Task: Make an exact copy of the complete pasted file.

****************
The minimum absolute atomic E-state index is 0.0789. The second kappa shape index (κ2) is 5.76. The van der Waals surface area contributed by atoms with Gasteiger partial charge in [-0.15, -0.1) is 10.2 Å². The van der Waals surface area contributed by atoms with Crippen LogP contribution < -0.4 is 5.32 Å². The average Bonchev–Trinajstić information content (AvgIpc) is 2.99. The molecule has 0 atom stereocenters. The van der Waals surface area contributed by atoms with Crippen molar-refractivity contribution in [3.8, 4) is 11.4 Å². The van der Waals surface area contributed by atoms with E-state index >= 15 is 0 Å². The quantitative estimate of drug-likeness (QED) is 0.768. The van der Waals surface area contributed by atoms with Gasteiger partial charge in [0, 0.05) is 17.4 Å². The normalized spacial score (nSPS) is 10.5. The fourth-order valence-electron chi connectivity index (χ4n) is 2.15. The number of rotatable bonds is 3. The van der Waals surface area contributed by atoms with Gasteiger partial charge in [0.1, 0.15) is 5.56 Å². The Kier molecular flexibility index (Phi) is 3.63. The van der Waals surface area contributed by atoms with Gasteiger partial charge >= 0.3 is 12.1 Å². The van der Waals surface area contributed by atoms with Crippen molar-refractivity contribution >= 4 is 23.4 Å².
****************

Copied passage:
The minimum absolute atomic E-state index is 0.0789. The second kappa shape index (κ2) is 5.76. The van der Waals surface area contributed by atoms with Gasteiger partial charge in [-0.15, -0.1) is 10.2 Å². The van der Waals surface area contributed by atoms with Crippen LogP contribution < -0.4 is 5.32 Å². The average Bonchev–Trinajstić information content (AvgIpc) is 2.99. The molecule has 0 atom stereocenters. The van der Waals surface area contributed by atoms with Crippen molar-refractivity contribution in [3.8, 4) is 11.4 Å². The van der Waals surface area contributed by atoms with E-state index >= 15 is 0 Å². The quantitative estimate of drug-likeness (QED) is 0.768. The van der Waals surface area contributed by atoms with Gasteiger partial charge in [0, 0.05) is 17.4 Å². The normalized spacial score (nSPS) is 10.5. The fourth-order valence-electron chi connectivity index (χ4n) is 2.15. The number of rotatable bonds is 3. The van der Waals surface area contributed by atoms with Gasteiger partial charge in [0.1, 0.15) is 5.56 Å². The Kier molecular flexibility index (Phi) is 3.63. The van der Waals surface area contributed by atoms with Gasteiger partial charge >= 0.3 is 12.1 Å². The van der Waals surface area contributed by atoms with Crippen molar-refractivity contribution >= 4 is 23.4 Å².